Garden Books

Gardening for the Millennial Generation

20-30 Something Garden Guide

As the rotting Halloween pumpkins in my compost bin disappear beneath fallen yellow leaves, I realize that holiday shopping is quickly approaching. This includes the challenge of finding gifts for my millennial children.

Smart phones, laptops, web sites and blogs dominate their interests and existence. For the last few holidays, I have succumbed to giving gift cards to Internet marketing sites after spending hours searching for alternatives.

Fortunately, this year’s gift quest has been simplified by heeding the old saying, “An apple doesn’t fall far from the tree.” My fascination with plants has inspired their interests. One child’s balcony is covered with houseplants, and the other is a member of a community garden. The 20-30 Something Garden Guide (St. Lynn’s Press, 2014) by Dee Nash is the perfect gift. The book can improve their limited-space garden needs while providing information that complements their technological lifestyle.

Dee Nash is herself an Internet devotee. Her web blog,, has won awards from the Garden Writers Association and it was recognized by Better Homes and Gardens as one of the top ten gardening blogs of 2014.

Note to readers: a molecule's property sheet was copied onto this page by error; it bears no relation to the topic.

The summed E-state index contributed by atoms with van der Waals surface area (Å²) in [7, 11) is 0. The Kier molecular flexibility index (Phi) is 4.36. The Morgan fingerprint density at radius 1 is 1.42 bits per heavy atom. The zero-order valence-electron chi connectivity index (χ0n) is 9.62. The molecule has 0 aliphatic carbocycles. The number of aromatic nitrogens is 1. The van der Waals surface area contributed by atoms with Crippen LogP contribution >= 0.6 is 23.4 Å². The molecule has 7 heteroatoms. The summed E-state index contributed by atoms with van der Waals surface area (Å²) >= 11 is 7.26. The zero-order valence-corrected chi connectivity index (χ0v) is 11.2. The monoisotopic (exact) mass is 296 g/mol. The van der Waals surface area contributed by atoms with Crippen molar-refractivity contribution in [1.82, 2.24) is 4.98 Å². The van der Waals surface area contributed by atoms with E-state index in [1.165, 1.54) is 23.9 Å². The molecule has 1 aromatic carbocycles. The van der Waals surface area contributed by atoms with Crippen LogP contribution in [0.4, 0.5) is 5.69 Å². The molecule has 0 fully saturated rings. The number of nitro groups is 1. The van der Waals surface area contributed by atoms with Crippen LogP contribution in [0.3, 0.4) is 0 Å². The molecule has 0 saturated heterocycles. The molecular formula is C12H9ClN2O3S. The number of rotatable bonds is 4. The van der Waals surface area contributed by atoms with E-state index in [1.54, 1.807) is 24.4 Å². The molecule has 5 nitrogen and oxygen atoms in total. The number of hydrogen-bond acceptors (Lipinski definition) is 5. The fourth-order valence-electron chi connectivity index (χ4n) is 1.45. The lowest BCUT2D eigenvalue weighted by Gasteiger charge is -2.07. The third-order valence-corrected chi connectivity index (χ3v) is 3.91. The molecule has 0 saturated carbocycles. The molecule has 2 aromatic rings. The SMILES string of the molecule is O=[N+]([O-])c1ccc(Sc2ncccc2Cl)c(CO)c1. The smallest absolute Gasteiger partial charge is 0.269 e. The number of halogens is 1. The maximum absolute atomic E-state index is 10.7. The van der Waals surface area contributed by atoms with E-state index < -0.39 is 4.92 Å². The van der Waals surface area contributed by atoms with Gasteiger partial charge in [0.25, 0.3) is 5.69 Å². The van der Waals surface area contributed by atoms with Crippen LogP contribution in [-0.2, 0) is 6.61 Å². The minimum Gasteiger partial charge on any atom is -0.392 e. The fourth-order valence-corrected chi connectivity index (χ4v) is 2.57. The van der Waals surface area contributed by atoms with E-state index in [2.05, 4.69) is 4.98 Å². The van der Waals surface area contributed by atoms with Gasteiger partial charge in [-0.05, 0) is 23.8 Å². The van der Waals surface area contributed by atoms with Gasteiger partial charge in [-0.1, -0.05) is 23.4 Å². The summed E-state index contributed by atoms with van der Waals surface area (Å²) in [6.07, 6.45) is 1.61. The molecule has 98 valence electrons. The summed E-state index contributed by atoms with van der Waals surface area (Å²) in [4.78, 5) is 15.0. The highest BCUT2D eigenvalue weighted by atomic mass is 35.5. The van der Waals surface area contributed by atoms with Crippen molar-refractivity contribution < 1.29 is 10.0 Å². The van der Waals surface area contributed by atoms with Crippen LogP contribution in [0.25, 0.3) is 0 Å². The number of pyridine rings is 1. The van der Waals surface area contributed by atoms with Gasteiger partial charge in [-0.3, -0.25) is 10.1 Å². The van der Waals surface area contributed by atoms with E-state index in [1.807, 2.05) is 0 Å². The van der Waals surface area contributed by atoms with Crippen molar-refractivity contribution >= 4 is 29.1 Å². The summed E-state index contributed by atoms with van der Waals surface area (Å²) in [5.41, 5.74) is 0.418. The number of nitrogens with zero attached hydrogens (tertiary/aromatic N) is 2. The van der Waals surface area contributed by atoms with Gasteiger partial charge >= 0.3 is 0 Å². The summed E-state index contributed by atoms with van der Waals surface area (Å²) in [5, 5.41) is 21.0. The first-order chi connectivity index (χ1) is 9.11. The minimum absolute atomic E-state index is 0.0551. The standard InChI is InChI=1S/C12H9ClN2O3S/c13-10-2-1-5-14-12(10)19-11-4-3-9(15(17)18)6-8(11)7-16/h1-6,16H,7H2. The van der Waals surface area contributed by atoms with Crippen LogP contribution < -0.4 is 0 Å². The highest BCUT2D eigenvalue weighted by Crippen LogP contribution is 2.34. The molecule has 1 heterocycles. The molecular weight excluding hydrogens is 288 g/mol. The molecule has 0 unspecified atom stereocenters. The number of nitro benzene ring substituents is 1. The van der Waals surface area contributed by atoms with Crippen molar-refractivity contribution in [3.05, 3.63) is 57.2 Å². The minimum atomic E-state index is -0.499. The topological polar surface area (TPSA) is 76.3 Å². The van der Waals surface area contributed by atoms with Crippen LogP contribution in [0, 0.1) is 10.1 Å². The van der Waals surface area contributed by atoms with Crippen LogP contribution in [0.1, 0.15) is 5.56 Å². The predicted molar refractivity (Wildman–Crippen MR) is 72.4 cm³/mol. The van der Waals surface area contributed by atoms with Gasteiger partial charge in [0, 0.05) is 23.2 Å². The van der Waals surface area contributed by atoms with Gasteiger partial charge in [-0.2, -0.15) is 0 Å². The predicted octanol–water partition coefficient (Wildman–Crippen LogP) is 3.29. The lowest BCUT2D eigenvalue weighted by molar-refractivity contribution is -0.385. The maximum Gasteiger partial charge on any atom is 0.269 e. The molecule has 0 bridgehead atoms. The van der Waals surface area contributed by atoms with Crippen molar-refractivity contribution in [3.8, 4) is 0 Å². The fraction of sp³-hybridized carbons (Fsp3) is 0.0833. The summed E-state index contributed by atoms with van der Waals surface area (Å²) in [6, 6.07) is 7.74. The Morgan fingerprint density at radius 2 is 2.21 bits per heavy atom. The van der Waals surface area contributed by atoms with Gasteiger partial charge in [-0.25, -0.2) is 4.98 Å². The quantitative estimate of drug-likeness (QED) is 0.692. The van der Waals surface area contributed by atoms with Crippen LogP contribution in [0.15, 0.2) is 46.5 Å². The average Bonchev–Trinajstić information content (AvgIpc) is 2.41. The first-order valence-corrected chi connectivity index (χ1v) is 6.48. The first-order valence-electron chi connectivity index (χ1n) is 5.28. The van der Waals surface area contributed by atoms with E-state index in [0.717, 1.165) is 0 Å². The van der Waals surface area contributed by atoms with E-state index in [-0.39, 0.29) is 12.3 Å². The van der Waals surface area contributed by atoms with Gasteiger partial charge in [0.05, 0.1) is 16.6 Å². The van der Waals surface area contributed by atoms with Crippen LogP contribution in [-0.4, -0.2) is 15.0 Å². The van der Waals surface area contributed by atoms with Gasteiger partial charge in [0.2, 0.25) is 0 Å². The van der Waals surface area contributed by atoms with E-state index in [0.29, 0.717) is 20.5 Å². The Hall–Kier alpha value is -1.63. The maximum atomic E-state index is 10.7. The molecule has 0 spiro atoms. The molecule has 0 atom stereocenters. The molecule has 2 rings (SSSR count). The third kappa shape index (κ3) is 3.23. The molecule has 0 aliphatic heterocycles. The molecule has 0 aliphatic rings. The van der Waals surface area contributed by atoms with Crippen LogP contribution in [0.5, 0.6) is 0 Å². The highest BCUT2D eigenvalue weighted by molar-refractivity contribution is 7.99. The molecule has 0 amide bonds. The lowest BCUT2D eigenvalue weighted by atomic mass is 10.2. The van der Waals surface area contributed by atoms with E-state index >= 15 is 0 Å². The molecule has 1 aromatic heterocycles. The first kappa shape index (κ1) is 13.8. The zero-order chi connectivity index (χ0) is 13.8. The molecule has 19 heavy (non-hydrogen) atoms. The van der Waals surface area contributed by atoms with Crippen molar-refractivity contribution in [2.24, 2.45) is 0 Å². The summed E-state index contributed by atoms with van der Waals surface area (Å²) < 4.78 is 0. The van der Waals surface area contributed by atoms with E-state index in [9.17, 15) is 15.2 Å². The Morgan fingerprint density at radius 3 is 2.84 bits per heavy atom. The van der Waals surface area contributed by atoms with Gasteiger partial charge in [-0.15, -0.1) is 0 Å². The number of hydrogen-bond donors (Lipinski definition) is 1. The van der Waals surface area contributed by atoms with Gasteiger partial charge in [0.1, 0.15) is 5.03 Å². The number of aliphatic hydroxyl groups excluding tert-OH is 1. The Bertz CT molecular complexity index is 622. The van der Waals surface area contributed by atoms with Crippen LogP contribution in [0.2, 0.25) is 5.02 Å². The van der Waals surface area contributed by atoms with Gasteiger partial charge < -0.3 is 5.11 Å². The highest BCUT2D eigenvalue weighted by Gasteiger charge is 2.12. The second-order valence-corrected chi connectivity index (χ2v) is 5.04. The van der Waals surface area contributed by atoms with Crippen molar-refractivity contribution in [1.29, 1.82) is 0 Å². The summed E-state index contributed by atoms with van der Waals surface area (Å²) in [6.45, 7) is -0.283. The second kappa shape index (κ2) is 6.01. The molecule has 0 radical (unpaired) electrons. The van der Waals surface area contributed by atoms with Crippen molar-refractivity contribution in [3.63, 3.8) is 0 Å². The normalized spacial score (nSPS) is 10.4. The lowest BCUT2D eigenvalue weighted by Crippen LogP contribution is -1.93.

Nash’s book contains a succinct 140 pages that are packed with information about plant growth and garden design. The introduction recommends necessary gardening tools and provides a glossary of terms to help understand cultivation, such as bolting, GMO, and heirloom plants.

Her first section emphasizes that limited-size gardens should start with only the plants that one truly enjoys. Layouts for balcony and patio gardens are provided along with tips on selecting containers. Nash offers advice for growing plants from seeds and how to effectively transfer seedlings to outside locations.

In the book’s next section on gardening in larger spaces, Nash suggests ways to keep lawn gardens pleasant to the eye. She provides a “top ten list of beautiful edibles,” like kale, cayenne peppers, Swiss chard, and sage. Nash also discusses structures and products used in efficient gardening, such as raised beds and an espalier for fruit trees.

Nash’s last section moves from edible plants to a brief introduction of a variety of subjects applicable to contemporary gardening. For example, advantages of and tips on successful community gardening are explained, a topic that is not usually presented in gardening books.

Though this book’s target audience is millennials, the 20-30 something crowd, the author offers wise advice in a conversational manner to readers of all ages. Consequently, this particular baby boomer agrees with the author’s description of the book as a “no fuss, down and dirty Gardening 101 for anyone who wants to grow stuff.”

Christine Thomson is a Raleigh gardener obsessed with plants. She is a volunteer at the JC Raulston Arboretum and fills her spare time reading books, especially volumes about vegetation.

Copy link